The Jesus Process
1. Plausibility and Possibility
In a few previous posts I’ve talked about the weight of “plausibility” in assessing arguments for the historicity of Jesus. A few commenters have correctly said that plausibility is not evidence. That’s true. No one said it was.
Plausibility is a precondition for managing the kinds of information that would be suitable for discussing a character like Jesus of Nazareth. A plausible cabbage is a cabbage that is not being passed off as a cucumber. Socrates–even without much evidence for his existence, outside dialogues attributed to him by a pupil whose dates and specifics are also sketchy–is typical of a range of fifth century Athenian philosophers. He is thus plausible as Herakles is not. Franklin D. Roosevelt and Clark Kent were contemporaries in 1938; only one is plausible.
It is the minimal distinction between what is typical and what is unusual (or, strictly, incredible) that permits us to raise questions about plausibility. It’s true that a good writer can invent plausible figures, but in fact the characteristic of literature called verisimilitude (roughly, “believability”) in its evolved form (realism) is a feature of modern literature that grows out of particular schools of writing–especially naturalism in fiction. Dreiser’s departure from Victorian novels of manners and morals in Sister Carrie (1900) is a good example. In the previous history of fiction, characterization was often stereotyped to reflect the moral or ideological prescriptions of the day. The raison d’etre of a literary or dramatic figure was to represent a virtue, a vice, a fate, or teach a lesson–until relatively recently. One of the incidental reasons to think that the Jesus of the gospels is not a stock or contrived figure is the lack of literary unity with respect to his character. While countless scholars have seen this feature (including Schweitzer) as “mysterious”, it is probably merely a function of inconsistencies among traditions.
In Aristotle’s era, dramatic heroes like Agamemnon or Odysseus possessed what was called “magnitude” (μέγεθος) or larger-than-lifeness, not life-likeness, even though he specifies a “grounding in reality” as the basis for all good dramatic art, which he regarded as an imitation (mimesis) of reality. Even plausible figures in ancient literature tend to be highly constructed, and in cases where the figure is typically heroic–Seneca’s Hercules Oetaeus, for example–the artifice of the writer and artificiality of the figure are transparent. A writer with the skill to make a Jay Gatsby or a Bruce Babbitt as opposed to a stock figure like Lucian’s Peregrinus (who may have been historical) would have been implausible in himself.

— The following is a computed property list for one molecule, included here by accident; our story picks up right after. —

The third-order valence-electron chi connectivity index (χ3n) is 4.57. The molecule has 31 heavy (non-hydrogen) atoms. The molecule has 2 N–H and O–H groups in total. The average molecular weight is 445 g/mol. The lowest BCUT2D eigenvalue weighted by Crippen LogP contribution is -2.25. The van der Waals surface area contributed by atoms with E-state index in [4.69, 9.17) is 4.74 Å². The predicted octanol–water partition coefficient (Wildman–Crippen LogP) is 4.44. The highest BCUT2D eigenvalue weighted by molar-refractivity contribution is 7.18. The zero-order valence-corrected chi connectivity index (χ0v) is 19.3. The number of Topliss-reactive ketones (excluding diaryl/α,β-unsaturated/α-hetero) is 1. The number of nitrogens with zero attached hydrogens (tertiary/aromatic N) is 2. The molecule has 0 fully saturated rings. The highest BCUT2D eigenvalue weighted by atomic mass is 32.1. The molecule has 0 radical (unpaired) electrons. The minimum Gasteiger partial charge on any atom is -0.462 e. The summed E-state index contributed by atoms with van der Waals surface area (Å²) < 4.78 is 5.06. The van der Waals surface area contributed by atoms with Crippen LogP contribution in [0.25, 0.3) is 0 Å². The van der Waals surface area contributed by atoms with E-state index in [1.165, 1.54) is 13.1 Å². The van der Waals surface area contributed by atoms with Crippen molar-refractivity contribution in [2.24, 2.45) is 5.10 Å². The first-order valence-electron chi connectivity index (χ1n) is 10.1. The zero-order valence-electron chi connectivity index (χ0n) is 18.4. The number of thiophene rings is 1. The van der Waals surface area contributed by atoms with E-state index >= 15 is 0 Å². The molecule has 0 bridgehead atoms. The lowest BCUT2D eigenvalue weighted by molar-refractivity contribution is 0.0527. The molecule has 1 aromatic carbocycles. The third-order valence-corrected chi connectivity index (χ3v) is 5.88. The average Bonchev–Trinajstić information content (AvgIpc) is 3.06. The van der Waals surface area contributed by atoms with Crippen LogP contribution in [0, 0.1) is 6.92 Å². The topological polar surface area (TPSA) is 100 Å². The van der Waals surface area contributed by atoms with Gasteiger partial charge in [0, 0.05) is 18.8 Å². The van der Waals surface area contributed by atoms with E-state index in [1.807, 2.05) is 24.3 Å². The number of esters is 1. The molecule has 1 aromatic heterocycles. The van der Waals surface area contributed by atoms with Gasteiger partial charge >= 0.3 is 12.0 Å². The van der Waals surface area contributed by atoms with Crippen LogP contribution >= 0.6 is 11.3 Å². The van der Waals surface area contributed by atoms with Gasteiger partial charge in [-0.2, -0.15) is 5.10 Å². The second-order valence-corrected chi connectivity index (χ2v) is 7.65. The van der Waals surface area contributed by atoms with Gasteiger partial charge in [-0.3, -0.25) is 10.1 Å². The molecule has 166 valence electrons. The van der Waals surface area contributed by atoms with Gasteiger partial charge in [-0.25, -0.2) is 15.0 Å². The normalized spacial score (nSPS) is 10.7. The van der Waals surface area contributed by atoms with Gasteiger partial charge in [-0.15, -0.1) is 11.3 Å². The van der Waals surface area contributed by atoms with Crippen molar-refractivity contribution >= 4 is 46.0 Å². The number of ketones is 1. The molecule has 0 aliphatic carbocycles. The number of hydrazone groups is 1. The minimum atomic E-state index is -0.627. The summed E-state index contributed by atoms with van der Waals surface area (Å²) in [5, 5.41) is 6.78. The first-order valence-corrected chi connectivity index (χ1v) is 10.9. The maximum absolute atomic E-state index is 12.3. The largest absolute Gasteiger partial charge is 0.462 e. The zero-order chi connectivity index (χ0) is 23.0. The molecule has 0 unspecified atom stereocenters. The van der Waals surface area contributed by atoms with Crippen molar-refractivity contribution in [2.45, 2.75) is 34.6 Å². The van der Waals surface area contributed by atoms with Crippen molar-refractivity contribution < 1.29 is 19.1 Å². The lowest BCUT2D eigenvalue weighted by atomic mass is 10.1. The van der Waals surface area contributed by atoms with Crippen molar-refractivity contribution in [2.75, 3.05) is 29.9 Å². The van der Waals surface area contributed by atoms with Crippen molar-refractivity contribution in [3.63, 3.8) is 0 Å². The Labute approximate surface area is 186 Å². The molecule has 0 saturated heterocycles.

To say that Jesus is a plausible figure is thus merely to say the following: (1) His description fits the historical matrix from which it comes; (2) Allowing only for the credulity of writers and listeners of the time, there is nothing especially surprising about this description that would cause us to conclude it is fabricated or composed from assorted myths and legends, and (c) Lacking any positive grounds for thinking that the figure was invented through the fraudulence or malice of legend-spinners, it is more economical to think that it is a story (not an historical record) based upon the life and work of an historical individual. Saying only this and no more is saying that we prefer plausible explanations to more extravagant ones: that is what Occam’s razor requires us to do–to utilize and exploit the possibilities before us before spinning off into other possibilities that do not arise organically from the material in front of us and its closest known correlates.
2. The Hegelian ‘Fallacy’